Having been to Looe previously, we knew our way to the main stage arena, so we headed off for the beach on which it is built. Looe is an old fishing town on the south coast of Cornwall and its streets are narrow and interesting. The main arena is fenced with a single entrance and separate exit. Security is strictly no alcohol or mixers, each bag is checked. However our experience was of fast, easy entrance each time. The first song we hear is 'Wish You Were Here' being sung by the The Huckleberry Finns, and we are! Sand under our feet and Apple Slayer cider in hand, let the weekend start for us.

After a momentous electrical storm the previous night and lots of rain on the drive to Looe, the warm tea time sun is really pleasant and we can see people swimming in the sea just over the barrier. The festival is about ten days earlier this year and there seems to be plenty of holiday makers still around.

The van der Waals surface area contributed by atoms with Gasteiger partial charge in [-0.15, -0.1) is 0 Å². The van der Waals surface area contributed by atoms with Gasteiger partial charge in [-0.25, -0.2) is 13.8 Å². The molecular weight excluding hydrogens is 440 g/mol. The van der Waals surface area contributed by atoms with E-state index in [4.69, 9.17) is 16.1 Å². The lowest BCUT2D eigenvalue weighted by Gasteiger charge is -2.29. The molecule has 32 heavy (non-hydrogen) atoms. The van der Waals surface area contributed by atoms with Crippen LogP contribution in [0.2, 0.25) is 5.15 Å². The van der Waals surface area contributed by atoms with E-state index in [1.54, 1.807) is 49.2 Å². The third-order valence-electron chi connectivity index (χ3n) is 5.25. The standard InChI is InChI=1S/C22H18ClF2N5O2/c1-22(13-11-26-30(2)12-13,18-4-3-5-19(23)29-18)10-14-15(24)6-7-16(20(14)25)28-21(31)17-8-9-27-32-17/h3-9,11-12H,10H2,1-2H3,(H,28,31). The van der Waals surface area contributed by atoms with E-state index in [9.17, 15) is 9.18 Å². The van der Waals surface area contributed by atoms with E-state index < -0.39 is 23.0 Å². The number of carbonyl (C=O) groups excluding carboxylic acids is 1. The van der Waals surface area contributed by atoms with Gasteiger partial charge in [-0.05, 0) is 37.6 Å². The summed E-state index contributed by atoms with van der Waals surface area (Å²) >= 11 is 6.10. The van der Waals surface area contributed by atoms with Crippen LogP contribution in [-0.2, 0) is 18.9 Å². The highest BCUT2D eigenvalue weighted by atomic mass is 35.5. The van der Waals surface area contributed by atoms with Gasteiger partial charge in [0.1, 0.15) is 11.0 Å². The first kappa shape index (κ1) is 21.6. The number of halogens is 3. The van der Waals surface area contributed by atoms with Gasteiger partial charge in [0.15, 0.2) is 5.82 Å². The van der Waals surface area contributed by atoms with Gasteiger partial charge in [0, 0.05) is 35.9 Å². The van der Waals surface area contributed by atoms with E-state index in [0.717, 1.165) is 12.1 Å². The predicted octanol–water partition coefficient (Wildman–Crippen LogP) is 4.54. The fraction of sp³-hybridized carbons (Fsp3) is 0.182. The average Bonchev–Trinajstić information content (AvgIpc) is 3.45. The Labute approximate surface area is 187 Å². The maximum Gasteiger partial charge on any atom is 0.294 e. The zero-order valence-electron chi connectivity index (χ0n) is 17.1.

Back across town to the marquee and we catch the end of the Polperro Fishermens Choir set, a smartly dressed collective all in black singing traditional numbers of the sea, on the Weston's Cider Stage. A quick trip over to the bar shows a selection of a few of their ciders on offer alongside more local brews.

The Carl Morris Trio are on the Champion Stage (that's what the sign says even though it's called Groundworks Stage in the festival's guide), 50's rockabilly, a mix of covers and original material. More rock n roll next with Ramshackle Serenade, and they get a good mix of ages bopping away.